Hopkins later married three more times and had three children. She was a “charming little old lady,” Boltz recalled.
Alberta Martin, who passed away in 2004, had been touted as the last living widow of a Confederate soldier before Hopkins agreed to go public with her story. Boltz knows of “two or three” other Confederate widows who are still living, but wish to remain out of the spotlight.
The last known Union widow, Gertrude Janeway, died in 2003.With the “discovery” of Maudie White Hopkins, however, one wonders how many more may still survive.
–Kim A. O’Connell
Museum of the Confederacy plans expansions to three sites
Although the number of visitors to its Richmond location has declined over the years, officials at the Museum of the Confederacy hope that opening three new Virginia facilities during the Civil War sesquicentennial, with the first in Appomattox, will spur interest in the museum’s vast collection.
A significant portion of the collection will remain in Richmond, according to museum director S. Waite Rawls III. Only 10 percent of the museum’s collection is currently displayed; once the other facilities open (pending financing and necessary approvals), roughly 40 percent will be on view, Rawls said, including a number of flags, uniforms and weapons, as well as new multimedia exhibits. Along with Appomattox, museums are planned for Fredericksburg and Fort Monroe, near Norfolk
“The four locations tell what I consider the four great stories of the war,” Rawls said. “Richmond represents the rending of the nation and the creation of a new government, Fredericksburg tells the story of the war itself and combat, Fort Monroe [a Union stronghold that welcomed escaped slaves] is the best place to tell the story of slavery and emancipation, and Appomattox represents the war’s end and the reunification of the country.”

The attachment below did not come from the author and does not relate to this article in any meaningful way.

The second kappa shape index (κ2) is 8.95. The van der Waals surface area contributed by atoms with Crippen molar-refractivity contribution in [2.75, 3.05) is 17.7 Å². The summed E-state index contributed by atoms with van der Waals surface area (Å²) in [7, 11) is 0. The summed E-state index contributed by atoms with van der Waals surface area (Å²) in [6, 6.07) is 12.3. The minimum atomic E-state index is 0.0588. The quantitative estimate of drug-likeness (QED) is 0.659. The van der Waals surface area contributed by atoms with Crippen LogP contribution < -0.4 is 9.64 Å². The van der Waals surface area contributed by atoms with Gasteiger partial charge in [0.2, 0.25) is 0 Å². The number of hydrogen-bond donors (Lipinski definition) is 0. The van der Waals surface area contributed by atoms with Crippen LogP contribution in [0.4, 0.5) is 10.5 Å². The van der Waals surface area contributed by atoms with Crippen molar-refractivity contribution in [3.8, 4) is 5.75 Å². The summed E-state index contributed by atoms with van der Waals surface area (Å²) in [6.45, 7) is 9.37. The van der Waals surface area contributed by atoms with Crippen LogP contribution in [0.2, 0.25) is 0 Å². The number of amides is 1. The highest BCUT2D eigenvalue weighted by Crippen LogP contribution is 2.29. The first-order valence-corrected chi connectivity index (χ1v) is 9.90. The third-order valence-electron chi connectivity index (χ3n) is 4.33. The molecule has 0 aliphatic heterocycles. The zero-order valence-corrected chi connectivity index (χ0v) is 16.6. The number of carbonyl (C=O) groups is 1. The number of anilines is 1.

The town of Appomattox is eager for its new museum and has signed a contract to purchase a four-acre tract of land only 400 yards from Appomattox Court House National Historical Park, which it will lease to the museum. Pending approval of the plan—which must go through a public hearing process—museum officials aim to begin construction in 2009 and open in spring 2011. Proposed exhibits will feature the uniform and sword worn by Robert E. Lee at the surrender as well as several flags laid down there, among other artifacts.
–Kim A. O’Connell
Lincoln stayed at this Gettysburg address
As the Lincoln bicentennial begins nationwide, the long-awaited grand opening of the David Wills House in Gettysburg—the site where President Lincoln edited and polished his famed Gettysburg Address—will occur February 12-16, 2009.
Previews of the house were scheduled for November 18- 22, 2008, to commemorate the 145th anniversary of the speech.
Wills, a lawyer and prominent local citizen, had invited Lincoln to deliver a few remarks at the dedication of the national cemetery at Gettysburg and to stay in his elegant home on the town square the night before. There, in a second-floor bedroom of the three-story, brick Federal-style house, Lincoln is thought to have put the final touches on the 272-word address that he believed the world would “little note, nor long remember.” The circa-1816 house is included on the National Register of Historic Places.